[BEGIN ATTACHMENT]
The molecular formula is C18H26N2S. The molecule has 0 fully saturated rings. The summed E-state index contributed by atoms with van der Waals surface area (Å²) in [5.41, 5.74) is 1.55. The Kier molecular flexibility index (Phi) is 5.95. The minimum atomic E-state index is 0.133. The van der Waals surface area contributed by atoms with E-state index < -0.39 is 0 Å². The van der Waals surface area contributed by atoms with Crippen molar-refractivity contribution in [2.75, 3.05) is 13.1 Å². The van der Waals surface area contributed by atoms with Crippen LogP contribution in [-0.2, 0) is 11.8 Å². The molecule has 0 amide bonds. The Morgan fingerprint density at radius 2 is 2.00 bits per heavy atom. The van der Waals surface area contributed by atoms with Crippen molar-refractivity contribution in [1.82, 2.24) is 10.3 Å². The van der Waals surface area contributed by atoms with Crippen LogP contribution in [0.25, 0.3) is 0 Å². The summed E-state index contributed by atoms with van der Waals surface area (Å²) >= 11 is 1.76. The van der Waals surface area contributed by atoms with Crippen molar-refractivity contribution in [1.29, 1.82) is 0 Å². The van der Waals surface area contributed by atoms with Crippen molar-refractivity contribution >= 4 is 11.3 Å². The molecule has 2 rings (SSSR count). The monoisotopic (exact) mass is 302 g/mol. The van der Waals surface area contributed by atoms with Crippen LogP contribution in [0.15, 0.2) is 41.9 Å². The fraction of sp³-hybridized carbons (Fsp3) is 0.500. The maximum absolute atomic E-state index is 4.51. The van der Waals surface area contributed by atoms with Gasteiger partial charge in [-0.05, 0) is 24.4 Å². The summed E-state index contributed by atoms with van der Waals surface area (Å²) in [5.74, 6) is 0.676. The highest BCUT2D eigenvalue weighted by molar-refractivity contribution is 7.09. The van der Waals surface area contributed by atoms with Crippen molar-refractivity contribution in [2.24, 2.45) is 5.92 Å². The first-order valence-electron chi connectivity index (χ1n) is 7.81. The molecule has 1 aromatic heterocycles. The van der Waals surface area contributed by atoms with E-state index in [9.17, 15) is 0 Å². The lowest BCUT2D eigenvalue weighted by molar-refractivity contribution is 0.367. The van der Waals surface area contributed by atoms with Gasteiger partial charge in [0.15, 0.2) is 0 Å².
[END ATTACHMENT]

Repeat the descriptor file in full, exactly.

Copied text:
The molecular formula is C18H26N2S. The molecule has 0 fully saturated rings. The summed E-state index contributed by atoms with van der Waals surface area (Å²) in [5.41, 5.74) is 1.55. The Kier molecular flexibility index (Phi) is 5.95. The minimum atomic E-state index is 0.133. The van der Waals surface area contributed by atoms with E-state index < -0.39 is 0 Å². The van der Waals surface area contributed by atoms with Crippen molar-refractivity contribution in [2.75, 3.05) is 13.1 Å². The van der Waals surface area contributed by atoms with Crippen LogP contribution in [-0.2, 0) is 11.8 Å². The molecule has 0 amide bonds. The Morgan fingerprint density at radius 2 is 2.00 bits per heavy atom. The van der Waals surface area contributed by atoms with Crippen molar-refractivity contribution in [1.82, 2.24) is 10.3 Å². The van der Waals surface area contributed by atoms with Crippen LogP contribution in [0.25, 0.3) is 0 Å². The summed E-state index contributed by atoms with van der Waals surface area (Å²) >= 11 is 1.76. The van der Waals surface area contributed by atoms with Crippen molar-refractivity contribution in [1.29, 1.82) is 0 Å². The van der Waals surface area contributed by atoms with Crippen molar-refractivity contribution >= 4 is 11.3 Å². The molecule has 2 rings (SSSR count). The monoisotopic (exact) mass is 302 g/mol. The van der Waals surface area contributed by atoms with Crippen LogP contribution in [0.15, 0.2) is 41.9 Å². The fraction of sp³-hybridized carbons (Fsp3) is 0.500. The maximum absolute atomic E-state index is 4.51. The van der Waals surface area contributed by atoms with Gasteiger partial charge in [-0.05, 0) is 24.4 Å². The summed E-state index contributed by atoms with van der Waals surface area (Å²) in [5.74, 6) is 0.676. The highest BCUT2D eigenvalue weighted by molar-refractivity contribution is 7.09. The van der Waals surface area contributed by atoms with Crippen molar-refractivity contribution in [2.24, 2.45) is 5.92 Å². The first-order valence-electron chi connectivity index (χ1n) is 7.81. The molecule has 1 aromatic heterocycles. The van der Waals surface area contributed by atoms with E-state index in [9.17, 15) is 0 Å². The lowest BCUT2D eigenvalue weighted by molar-refractivity contribution is 0.367. The van der Waals surface area contributed by atoms with Gasteiger partial charge in [0.15, 0.2) is 0 Å².